How can trustees and pension fund executives work well together?
Pardon the Interruption
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Trustees lucky enough to have an in-house executive function can rely on support, but views on how the relationship between the board and the executive should work can diverge and even cause friction.
Setting clear goals is the prerequisite for achieving them. But it appears executives in pension funds with an in-house function feel this clarity is lacking, while pension fund boards do not tend to share this view, according to mallowstreet’s recent Trustee Report.
Communication is crucial
Boards, the report found, are most concerned with the speed of decision-making rather than the practical issues of delivering a decision the trustees have taken.
This latter finding was surprising, says Judith Fish, a trustee at Dalriada Trustees, as the quarterly meeting schedule of trustees tends to slow decision-making down.
Having worked on the executive side of a pension fund before becoming a trustee, Fish, said the most important thing for funds with an executive function is communication, with trustees making sure that executives are “kept in the loop” on everything that is being discussed.
“It can be unhelpful if trustees go off and do things” without keeping executives informed, who as a result might duplicate work or not realise where the trustee is heading.
She advocated greater delegation to the executive function in funds that have one, saying that trustees can be reluctant to let go of that control, suggesting that where trustees want to have the final say this can be done via email, with a pre-agreed number of responses needed, “so you don't need to wait for every single response”, as trustees can have other things to do and not respond for some time.
“You need to have a policy and process in place for reaching agreement,” she said.
Failing to do so can lead to delays on investment decisions, which can carry a high cost. She cites hedging, where schemes have sometimes been “sitting on the fence – that has cost schemes millions of pounds”.
In contrast, she says, “it is surprising that people get so hung up about adviser fees, not realising that not making a decision can cost them a lot of money”.
Trustees should also ensure they have training before a meeting, so they are in a position to take a decision during the meeting.
Trustees should have exception reporting
But while there is growing pressure on trustees to understand the scheme in detail, their role is more akin to that of a non-executive director, argues Sally Bridgeland, senior adviser at Avida International and a former chief executive at the BP scheme.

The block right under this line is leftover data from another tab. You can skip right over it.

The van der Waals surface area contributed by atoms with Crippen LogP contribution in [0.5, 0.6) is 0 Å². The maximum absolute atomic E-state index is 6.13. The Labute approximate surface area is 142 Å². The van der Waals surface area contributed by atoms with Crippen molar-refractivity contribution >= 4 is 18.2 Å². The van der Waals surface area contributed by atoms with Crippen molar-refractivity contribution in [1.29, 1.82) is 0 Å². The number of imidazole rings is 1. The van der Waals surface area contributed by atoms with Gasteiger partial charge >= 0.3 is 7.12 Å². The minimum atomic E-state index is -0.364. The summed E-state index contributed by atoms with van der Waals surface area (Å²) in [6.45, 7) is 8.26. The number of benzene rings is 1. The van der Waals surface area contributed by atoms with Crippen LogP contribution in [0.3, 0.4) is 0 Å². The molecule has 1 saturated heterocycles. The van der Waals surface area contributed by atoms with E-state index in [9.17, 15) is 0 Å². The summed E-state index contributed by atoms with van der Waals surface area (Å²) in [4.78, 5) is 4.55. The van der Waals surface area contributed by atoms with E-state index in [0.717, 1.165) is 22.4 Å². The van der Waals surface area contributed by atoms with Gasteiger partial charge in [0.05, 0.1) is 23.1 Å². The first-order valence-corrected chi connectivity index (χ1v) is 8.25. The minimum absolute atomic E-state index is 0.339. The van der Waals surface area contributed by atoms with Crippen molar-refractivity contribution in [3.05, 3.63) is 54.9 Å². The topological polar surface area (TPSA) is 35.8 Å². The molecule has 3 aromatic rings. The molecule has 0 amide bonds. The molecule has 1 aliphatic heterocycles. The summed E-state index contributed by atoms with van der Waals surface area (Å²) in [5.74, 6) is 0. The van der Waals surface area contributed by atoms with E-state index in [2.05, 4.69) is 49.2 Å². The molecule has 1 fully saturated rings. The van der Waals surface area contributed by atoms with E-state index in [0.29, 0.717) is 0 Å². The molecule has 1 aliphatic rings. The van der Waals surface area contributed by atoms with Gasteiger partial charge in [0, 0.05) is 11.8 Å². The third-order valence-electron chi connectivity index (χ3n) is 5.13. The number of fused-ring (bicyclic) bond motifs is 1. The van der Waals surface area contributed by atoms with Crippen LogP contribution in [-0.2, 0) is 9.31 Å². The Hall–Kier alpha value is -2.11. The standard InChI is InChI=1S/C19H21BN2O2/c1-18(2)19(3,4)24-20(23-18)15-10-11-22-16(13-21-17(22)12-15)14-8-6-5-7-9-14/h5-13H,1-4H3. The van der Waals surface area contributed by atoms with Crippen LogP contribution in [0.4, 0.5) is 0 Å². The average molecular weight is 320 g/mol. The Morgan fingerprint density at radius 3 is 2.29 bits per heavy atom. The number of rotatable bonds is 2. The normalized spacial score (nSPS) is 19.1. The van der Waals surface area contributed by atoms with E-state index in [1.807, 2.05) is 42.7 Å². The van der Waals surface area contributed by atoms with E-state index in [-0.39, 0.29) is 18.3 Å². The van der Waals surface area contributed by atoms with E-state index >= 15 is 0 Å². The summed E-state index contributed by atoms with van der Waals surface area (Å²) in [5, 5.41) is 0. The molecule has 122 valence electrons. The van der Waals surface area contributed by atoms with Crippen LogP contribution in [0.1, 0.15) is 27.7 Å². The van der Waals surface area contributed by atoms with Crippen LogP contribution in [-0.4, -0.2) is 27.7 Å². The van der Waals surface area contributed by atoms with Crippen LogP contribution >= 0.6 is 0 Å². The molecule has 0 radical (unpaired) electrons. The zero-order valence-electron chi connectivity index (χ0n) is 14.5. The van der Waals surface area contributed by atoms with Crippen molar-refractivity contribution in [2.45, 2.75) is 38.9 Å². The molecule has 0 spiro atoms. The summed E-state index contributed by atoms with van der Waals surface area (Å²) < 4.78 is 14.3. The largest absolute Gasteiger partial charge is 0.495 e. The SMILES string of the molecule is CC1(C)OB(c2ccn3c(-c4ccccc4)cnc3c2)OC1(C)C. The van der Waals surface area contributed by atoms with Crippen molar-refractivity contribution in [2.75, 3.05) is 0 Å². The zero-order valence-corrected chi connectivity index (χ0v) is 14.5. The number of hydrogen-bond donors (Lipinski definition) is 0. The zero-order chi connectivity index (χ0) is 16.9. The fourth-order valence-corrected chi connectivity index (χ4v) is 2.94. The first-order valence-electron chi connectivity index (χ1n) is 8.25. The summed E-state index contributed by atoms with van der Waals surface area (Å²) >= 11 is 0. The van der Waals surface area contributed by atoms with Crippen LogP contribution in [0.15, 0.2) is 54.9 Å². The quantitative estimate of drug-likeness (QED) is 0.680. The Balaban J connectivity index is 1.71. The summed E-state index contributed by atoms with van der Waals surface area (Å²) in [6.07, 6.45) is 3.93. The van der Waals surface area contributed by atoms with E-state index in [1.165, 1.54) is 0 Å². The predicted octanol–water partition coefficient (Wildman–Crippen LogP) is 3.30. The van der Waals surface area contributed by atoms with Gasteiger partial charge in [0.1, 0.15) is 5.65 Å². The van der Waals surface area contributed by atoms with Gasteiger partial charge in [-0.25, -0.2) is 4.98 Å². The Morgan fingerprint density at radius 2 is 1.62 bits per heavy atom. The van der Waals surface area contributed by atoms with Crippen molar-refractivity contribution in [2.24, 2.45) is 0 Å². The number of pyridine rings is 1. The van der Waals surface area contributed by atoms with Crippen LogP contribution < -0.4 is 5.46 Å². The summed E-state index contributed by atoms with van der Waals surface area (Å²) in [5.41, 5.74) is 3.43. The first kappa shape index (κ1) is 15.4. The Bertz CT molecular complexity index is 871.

“The regulatory pressure, and maybe from advisers, is that they need to be experts and need to be fluent in everything, which is an unrealistic hurdle. So it’s really important to draw the line and get the delegations right,” says Bridgeland.
She says trustees can delegate most things, which is something that was tested with legal advice at BP, but “delegation is difficult”, she notes.
However, trustees should realise that given their limited contact with the scheme their role is less than part-time. “Your touch points with the business are limited, so it’s much closer to a non-executive relationship,” she says, which requires “a different kind of feedback loop”. Instead, “we’re stuck in the days of, ‘We get reports on everything’… rather than the things that matter. We need exception reporting.”
What about the human factor?
Lindsay Hawkins, who heads up trustee executive services at Muse Advisory, said that while normally the trustee and its support function are aligned, “each is looking at the Scheme through their lens, so it’s somewhat inevitable that sometimes differences creep in”, for example differing views on the quality, cost or timeliness of advice, because the executives will have worked with the advisers, while the trustees only see the result.
People issues seem to be the main area where friction sometimes occurs, such as about the chairing style, but also a lack of clarity on roles, responsibilities and delegations and information flow.
And the trustee itself might be divided on how to address a particular issue, so “the executive needs to be alive to nuanced behavioural issues to support the chair navigating successful outcomes. That’s not always easy,” said Hawkins, but shows that “pensions is all about people. The most successful Trustee and Executive teams, therefore, tend towards a high EQ (emotional quotient) to manage the inevitable frictions. The ability to challenge constructively, influence positively and keep open-minded are all essential when it comes to managing a Scheme successfully.”
What do you think is important for trustees and executives to work well together?